Hire a part-time student If you live near a college, you might try finding a student who attends part time to come over during the day for a couple of hours. Be sure to use that time for those work items that demand your full uninterrupted attention. Other options: hire a neighborhood child after school, swap time with another mom one day a week to take care of pressing things

Set a timer for yourself and your child. Help your child to understand that when the timer is ticking, they need to work quietly. Once it has gone off, they may request help from you.

Keep favorite DVDs set aside for only those times when you need a distraction for your child (don’t hate. sometimes, it’s necessary – and besides, it allows me to still be available to my child)

Allow yourself flexibility. Things are going to come up. Children will get sick. Something will get broken. Know when you need to take some work time off.

And most importantly, don’t forget to stop and play. One of the many beauties and benefits of being a work at home parent is having a built in playmate. Take a break and play with your child. Go for a walk around the block. Put on some music and dance. Make a work of art out of play-doh.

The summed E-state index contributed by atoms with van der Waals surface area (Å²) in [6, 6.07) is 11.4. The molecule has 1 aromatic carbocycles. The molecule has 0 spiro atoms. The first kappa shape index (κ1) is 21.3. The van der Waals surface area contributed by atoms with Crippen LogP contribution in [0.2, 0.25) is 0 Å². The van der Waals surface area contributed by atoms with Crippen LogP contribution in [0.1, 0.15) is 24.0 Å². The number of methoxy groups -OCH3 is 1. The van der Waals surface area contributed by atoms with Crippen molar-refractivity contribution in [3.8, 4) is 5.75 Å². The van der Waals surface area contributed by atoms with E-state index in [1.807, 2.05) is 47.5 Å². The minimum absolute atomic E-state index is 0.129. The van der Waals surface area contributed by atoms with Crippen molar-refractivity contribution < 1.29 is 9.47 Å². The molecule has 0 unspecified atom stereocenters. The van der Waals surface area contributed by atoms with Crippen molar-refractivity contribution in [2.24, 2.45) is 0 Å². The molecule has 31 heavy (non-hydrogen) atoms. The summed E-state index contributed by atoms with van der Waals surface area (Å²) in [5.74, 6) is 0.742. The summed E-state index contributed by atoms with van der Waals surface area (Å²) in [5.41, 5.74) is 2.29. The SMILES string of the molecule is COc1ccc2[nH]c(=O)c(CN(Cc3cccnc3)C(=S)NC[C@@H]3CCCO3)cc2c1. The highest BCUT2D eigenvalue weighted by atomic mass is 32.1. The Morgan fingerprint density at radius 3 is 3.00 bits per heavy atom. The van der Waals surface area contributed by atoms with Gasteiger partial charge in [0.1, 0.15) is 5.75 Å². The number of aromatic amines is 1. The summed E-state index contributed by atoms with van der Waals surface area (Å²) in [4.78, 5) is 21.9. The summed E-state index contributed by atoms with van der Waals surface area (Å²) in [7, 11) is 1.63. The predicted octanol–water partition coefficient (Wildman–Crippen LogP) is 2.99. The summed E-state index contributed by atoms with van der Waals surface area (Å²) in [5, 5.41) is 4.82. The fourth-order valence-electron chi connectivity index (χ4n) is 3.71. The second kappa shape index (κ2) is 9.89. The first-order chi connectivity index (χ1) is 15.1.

Remember why you came home to work and learn what works best for your family.

Sound off: How do you work from home with children? With school almost out, older children will be home, which provides another issue – how to entertain them while you work.

photo source: alizzze

Free Web Radio

photo: alvazer

Do you listen to music while surfing the web? Working on your computer? Cleaning the house?

One site frequently overlooked when discussing social networking, Last.fm, also lets you listen to music and connects you with people who have the same tastes in music.

From the About Page:

Last.fm is a music service that learns what you love…

Every track you play will tell your Last.fm profile something about what you like. It can connect you to other people who like what you like – and recommend songs from their music collections and yours too.

…and as you use Last.fm, you make it better for you and everyone else.

When you recommend some music to a friend, or you tag it, or you write about it – even just listening to it – you shift the song’s importance on the site. It’ll be recommended to different people, because you’ve listened to it. It’ll move up our music charts and maybe more people will hear it because you thought it was good.

Listen to your favorite musicians; find new favorites. Share them with your friends and connect with others.

My Last.fm page.